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Motivation in the face of certain defeat

December 22, 2012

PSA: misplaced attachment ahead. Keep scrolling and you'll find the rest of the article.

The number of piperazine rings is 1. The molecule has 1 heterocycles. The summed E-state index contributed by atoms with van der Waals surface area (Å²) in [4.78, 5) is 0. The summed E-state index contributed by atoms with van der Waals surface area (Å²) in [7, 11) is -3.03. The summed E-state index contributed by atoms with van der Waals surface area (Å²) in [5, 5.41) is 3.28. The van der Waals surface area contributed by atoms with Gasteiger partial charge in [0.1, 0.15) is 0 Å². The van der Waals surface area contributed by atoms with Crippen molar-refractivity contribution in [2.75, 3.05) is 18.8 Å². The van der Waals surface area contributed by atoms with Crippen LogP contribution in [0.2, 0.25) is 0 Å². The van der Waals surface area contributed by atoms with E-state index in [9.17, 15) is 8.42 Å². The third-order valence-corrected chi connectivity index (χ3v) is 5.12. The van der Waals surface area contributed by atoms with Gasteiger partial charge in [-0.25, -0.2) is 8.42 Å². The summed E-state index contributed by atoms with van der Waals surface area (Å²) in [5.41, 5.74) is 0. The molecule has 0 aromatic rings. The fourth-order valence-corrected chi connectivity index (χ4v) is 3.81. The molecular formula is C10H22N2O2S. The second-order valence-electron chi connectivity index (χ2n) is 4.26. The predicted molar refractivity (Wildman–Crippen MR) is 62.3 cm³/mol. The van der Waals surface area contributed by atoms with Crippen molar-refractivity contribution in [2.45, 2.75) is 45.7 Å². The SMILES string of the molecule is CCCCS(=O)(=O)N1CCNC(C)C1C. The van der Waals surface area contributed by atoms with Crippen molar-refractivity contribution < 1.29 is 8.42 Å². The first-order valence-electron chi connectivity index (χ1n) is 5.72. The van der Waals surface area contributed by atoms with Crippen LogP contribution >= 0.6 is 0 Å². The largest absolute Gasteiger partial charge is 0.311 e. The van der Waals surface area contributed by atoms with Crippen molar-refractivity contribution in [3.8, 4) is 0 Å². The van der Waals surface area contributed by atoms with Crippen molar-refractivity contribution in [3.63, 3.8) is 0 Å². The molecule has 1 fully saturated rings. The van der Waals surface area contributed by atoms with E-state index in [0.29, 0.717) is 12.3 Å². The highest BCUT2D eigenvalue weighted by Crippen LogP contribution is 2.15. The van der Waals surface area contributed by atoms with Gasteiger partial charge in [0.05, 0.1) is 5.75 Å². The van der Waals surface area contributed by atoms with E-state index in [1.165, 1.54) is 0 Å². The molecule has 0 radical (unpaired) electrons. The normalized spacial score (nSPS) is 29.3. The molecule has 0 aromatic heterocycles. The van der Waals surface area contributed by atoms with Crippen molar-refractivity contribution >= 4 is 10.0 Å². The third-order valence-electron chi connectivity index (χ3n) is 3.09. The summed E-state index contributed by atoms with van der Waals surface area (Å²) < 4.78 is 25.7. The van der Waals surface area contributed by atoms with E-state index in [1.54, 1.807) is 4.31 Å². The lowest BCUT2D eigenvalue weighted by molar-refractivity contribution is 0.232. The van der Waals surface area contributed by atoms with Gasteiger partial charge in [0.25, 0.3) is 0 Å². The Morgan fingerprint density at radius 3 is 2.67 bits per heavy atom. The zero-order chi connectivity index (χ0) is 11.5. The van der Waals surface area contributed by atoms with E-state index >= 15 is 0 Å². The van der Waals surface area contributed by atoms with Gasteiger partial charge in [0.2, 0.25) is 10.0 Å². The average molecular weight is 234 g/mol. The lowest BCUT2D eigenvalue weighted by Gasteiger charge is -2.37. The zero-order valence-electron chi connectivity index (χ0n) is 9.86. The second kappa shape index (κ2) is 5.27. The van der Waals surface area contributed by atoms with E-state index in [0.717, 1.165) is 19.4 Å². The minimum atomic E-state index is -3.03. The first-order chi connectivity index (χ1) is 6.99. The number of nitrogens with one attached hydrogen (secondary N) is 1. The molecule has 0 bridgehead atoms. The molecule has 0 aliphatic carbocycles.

Writing and publishing can be overwhelming. Every market is glutted with submissions and they aren’t all by Postman Pete finally gotten around to putting the final touches on that flash about clouds that look like things up in the sky. Most are written by trained and educated writers. People with real credentials, unflagging aspirations, and original pieces for the marketplace to crush or caress with spine-shuddering indifference. Winning a ticket to that circus is no easy task. It gets so difficult at times that I wonder–and am certainly not the first to do so–if this writing game is really more about perseverance than craft. Perhaps that is true of anything difficult. At least that’s what I start to think. After that, I follow a train of logic suspicious of initial conclusions, drawing me dialectically toward opposing considerations. In this second round of oppositional logic, I remember that I’ve done plenty of difficult things before and this one still seems unique. Could it be that those other things were not really difficult, that they only seemed so at the time and that writing is finally the first truly difficult task that I’ve encountered in life? No. Trust me. No. I’ve scrolled through my experiences with a cold clinical eye and know that that is not the case.  The fact remains that writing, editing, and the process of clutching up memory and imagination by the rootstraps, all that visceral stuff that is YOU clinging to it like soil, and then orchestrating it into something less personal and more transactional through the alchemy of fiction and then flinging the resulting assemblage into an arena to scrap for its life against a sea of other similar contraptions…well, there’s just something uniquely hard about that. There’s a special way that one’s motivations get taxed in that particular enterprise that is greater than the pathetic, but pathetically true confession that I get as many as three rejections a day. Ruminating the idea of motivation made me think of an adage that many use without attention to its historical context–the carrot and the stick. Most of the time, when we use the metaphor we intend for the carrot to mean an actual reward. We get a sweet morsel like the carrot while struggling through something arduous to help us get through it. But this is never how the carrot was actually used. It was only ever  dangled tantalizingly and never given to the one struggling through something. It was a reward that predicated finality. The carrot is sweet to the extent that its appearance during the struggle comes to iconically represent the end of that struggle. So here’s the catch: despite that endlessly returning sense of disappointment, there is no carrot for the writer. We secretly don’t want this struggle to end and rejection is but the stream I go a-fishing in. For those strange waters, carrots make the perfect bait.

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